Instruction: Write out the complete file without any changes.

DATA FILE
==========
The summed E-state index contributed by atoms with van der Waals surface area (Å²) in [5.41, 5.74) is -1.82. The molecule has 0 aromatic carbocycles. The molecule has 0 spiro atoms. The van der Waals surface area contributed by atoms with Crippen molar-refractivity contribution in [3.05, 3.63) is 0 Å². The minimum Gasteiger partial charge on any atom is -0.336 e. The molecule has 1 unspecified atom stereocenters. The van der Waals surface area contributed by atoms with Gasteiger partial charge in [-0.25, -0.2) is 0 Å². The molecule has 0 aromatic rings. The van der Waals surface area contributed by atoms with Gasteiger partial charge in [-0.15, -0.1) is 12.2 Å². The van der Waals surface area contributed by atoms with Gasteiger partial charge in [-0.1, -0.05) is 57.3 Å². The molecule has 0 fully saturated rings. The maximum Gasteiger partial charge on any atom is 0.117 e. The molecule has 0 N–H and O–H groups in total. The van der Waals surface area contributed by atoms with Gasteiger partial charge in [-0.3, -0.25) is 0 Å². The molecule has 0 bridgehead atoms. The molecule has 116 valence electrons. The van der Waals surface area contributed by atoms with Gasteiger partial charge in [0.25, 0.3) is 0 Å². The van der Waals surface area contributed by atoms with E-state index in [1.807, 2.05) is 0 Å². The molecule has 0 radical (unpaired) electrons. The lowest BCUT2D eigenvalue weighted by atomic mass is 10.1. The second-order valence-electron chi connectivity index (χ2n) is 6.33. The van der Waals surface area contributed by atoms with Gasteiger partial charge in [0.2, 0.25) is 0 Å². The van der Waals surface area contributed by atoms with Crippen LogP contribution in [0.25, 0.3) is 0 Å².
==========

The summed E-state index contributed by atoms with van der Waals surface area (Å²) in [5.41, 5.74) is -1.82. The molecule has 0 aromatic carbocycles. The molecule has 0 spiro atoms. The van der Waals surface area contributed by atoms with Crippen molar-refractivity contribution in [3.05, 3.63) is 0 Å². The minimum Gasteiger partial charge on any atom is -0.336 e. The molecule has 1 unspecified atom stereocenters. The van der Waals surface area contributed by atoms with Gasteiger partial charge in [-0.25, -0.2) is 0 Å². The molecule has 0 aromatic rings. The van der Waals surface area contributed by atoms with Gasteiger partial charge in [-0.15, -0.1) is 12.2 Å². The van der Waals surface area contributed by atoms with Gasteiger partial charge in [-0.1, -0.05) is 57.3 Å². The molecule has 0 fully saturated rings. The maximum Gasteiger partial charge on any atom is 0.117 e. The molecule has 0 N–H and O–H groups in total. The van der Waals surface area contributed by atoms with Gasteiger partial charge in [-0.3, -0.25) is 0 Å². The molecule has 0 bridgehead atoms. The molecule has 116 valence electrons. The van der Waals surface area contributed by atoms with Gasteiger partial charge in [0.25, 0.3) is 0 Å². The van der Waals surface area contributed by atoms with E-state index in [1.807, 2.05) is 0 Å². The molecule has 0 radical (unpaired) electrons. The lowest BCUT2D eigenvalue weighted by atomic mass is 10.1. The second-order valence-electron chi connectivity index (χ2n) is 6.33. The van der Waals surface area contributed by atoms with Gasteiger partial charge in [0.2, 0.25) is 0 Å². The van der Waals surface area contributed by atoms with Crippen LogP contribution in [0.25, 0.3) is 0 Å².